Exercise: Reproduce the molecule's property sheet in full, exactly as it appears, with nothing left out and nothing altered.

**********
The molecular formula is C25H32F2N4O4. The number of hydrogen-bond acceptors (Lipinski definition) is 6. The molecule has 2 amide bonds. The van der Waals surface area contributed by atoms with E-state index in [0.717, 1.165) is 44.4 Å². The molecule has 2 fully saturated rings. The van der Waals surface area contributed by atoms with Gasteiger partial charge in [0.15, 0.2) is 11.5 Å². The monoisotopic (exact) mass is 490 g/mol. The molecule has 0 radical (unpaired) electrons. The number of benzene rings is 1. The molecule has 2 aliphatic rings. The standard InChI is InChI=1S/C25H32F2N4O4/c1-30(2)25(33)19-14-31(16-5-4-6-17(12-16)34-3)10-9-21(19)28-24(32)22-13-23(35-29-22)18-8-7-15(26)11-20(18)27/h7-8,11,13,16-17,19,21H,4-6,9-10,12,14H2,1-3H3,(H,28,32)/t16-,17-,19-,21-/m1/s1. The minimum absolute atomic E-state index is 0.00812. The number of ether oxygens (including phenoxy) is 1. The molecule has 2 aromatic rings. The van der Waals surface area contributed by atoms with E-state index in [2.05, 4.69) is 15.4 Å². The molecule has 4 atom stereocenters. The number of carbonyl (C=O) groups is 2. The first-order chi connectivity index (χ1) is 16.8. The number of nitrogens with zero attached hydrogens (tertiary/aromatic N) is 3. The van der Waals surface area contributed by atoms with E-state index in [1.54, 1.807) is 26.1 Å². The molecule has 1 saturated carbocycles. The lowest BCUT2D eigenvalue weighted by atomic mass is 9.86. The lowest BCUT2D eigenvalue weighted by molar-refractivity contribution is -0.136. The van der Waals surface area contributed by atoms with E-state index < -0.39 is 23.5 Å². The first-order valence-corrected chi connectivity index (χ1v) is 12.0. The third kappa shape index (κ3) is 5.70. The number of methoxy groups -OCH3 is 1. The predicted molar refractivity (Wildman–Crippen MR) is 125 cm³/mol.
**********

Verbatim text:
The molecular formula is C25H32F2N4O4. The number of hydrogen-bond acceptors (Lipinski definition) is 6. The molecule has 2 amide bonds. The van der Waals surface area contributed by atoms with E-state index in [0.717, 1.165) is 44.4 Å². The molecule has 2 fully saturated rings. The van der Waals surface area contributed by atoms with Gasteiger partial charge in [0.15, 0.2) is 11.5 Å². The monoisotopic (exact) mass is 490 g/mol. The molecule has 0 radical (unpaired) electrons. The number of benzene rings is 1. The molecule has 2 aliphatic rings. The standard InChI is InChI=1S/C25H32F2N4O4/c1-30(2)25(33)19-14-31(16-5-4-6-17(12-16)34-3)10-9-21(19)28-24(32)22-13-23(35-29-22)18-8-7-15(26)11-20(18)27/h7-8,11,13,16-17,19,21H,4-6,9-10,12,14H2,1-3H3,(H,28,32)/t16-,17-,19-,21-/m1/s1. The minimum absolute atomic E-state index is 0.00812. The number of ether oxygens (including phenoxy) is 1. The molecule has 2 aromatic rings. The van der Waals surface area contributed by atoms with E-state index in [2.05, 4.69) is 15.4 Å². The molecule has 4 atom stereocenters. The number of carbonyl (C=O) groups is 2. The first-order chi connectivity index (χ1) is 16.8. The number of nitrogens with zero attached hydrogens (tertiary/aromatic N) is 3. The van der Waals surface area contributed by atoms with E-state index in [1.54, 1.807) is 26.1 Å². The molecule has 1 saturated carbocycles. The lowest BCUT2D eigenvalue weighted by atomic mass is 9.86. The lowest BCUT2D eigenvalue weighted by molar-refractivity contribution is -0.136. The van der Waals surface area contributed by atoms with E-state index < -0.39 is 23.5 Å². The first-order valence-corrected chi connectivity index (χ1v) is 12.0. The third kappa shape index (κ3) is 5.70. The number of methoxy groups -OCH3 is 1. The predicted molar refractivity (Wildman–Crippen MR) is 125 cm³/mol.